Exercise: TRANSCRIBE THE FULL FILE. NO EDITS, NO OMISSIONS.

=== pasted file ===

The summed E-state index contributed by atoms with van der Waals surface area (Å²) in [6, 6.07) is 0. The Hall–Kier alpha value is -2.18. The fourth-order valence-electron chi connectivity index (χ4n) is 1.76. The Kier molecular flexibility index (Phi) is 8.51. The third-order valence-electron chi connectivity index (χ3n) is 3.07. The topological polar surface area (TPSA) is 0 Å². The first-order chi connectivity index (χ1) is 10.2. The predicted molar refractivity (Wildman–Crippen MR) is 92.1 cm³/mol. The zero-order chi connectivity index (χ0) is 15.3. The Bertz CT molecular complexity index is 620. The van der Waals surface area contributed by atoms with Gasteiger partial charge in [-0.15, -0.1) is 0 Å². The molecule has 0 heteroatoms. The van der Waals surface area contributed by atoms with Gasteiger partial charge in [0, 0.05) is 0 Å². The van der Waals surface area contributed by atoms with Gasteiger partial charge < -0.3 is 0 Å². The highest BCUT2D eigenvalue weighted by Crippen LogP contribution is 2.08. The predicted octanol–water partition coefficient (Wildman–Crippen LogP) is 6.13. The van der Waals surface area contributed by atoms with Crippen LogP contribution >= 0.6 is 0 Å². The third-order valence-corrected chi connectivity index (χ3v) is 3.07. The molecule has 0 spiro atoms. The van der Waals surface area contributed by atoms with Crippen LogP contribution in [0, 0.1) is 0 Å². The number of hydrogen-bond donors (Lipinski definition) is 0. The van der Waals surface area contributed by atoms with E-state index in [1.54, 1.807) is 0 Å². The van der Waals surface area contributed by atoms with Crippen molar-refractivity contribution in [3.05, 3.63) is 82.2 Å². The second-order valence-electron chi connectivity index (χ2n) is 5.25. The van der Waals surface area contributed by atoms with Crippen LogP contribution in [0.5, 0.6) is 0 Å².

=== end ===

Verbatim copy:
The summed E-state index contributed by atoms with van der Waals surface area (Å²) in [6, 6.07) is 0. The Hall–Kier alpha value is -2.18. The fourth-order valence-electron chi connectivity index (χ4n) is 1.76. The Kier molecular flexibility index (Phi) is 8.51. The third-order valence-electron chi connectivity index (χ3n) is 3.07. The topological polar surface area (TPSA) is 0 Å². The first-order chi connectivity index (χ1) is 10.2. The predicted molar refractivity (Wildman–Crippen MR) is 92.1 cm³/mol. The zero-order chi connectivity index (χ0) is 15.3. The Bertz CT molecular complexity index is 620. The van der Waals surface area contributed by atoms with Gasteiger partial charge in [-0.15, -0.1) is 0 Å². The molecule has 0 heteroatoms. The van der Waals surface area contributed by atoms with Gasteiger partial charge in [0, 0.05) is 0 Å². The van der Waals surface area contributed by atoms with Gasteiger partial charge < -0.3 is 0 Å². The highest BCUT2D eigenvalue weighted by Crippen LogP contribution is 2.08. The predicted octanol–water partition coefficient (Wildman–Crippen LogP) is 6.13. The van der Waals surface area contributed by atoms with Crippen LogP contribution >= 0.6 is 0 Å². The third-order valence-corrected chi connectivity index (χ3v) is 3.07. The molecule has 0 spiro atoms. The van der Waals surface area contributed by atoms with Crippen LogP contribution in [0, 0.1) is 0 Å². The number of hydrogen-bond donors (Lipinski definition) is 0. The van der Waals surface area contributed by atoms with E-state index in [1.54, 1.807) is 0 Å². The van der Waals surface area contributed by atoms with Crippen molar-refractivity contribution in [3.05, 3.63) is 82.2 Å². The second-order valence-electron chi connectivity index (χ2n) is 5.25. The van der Waals surface area contributed by atoms with Crippen LogP contribution in [0.5, 0.6) is 0 Å².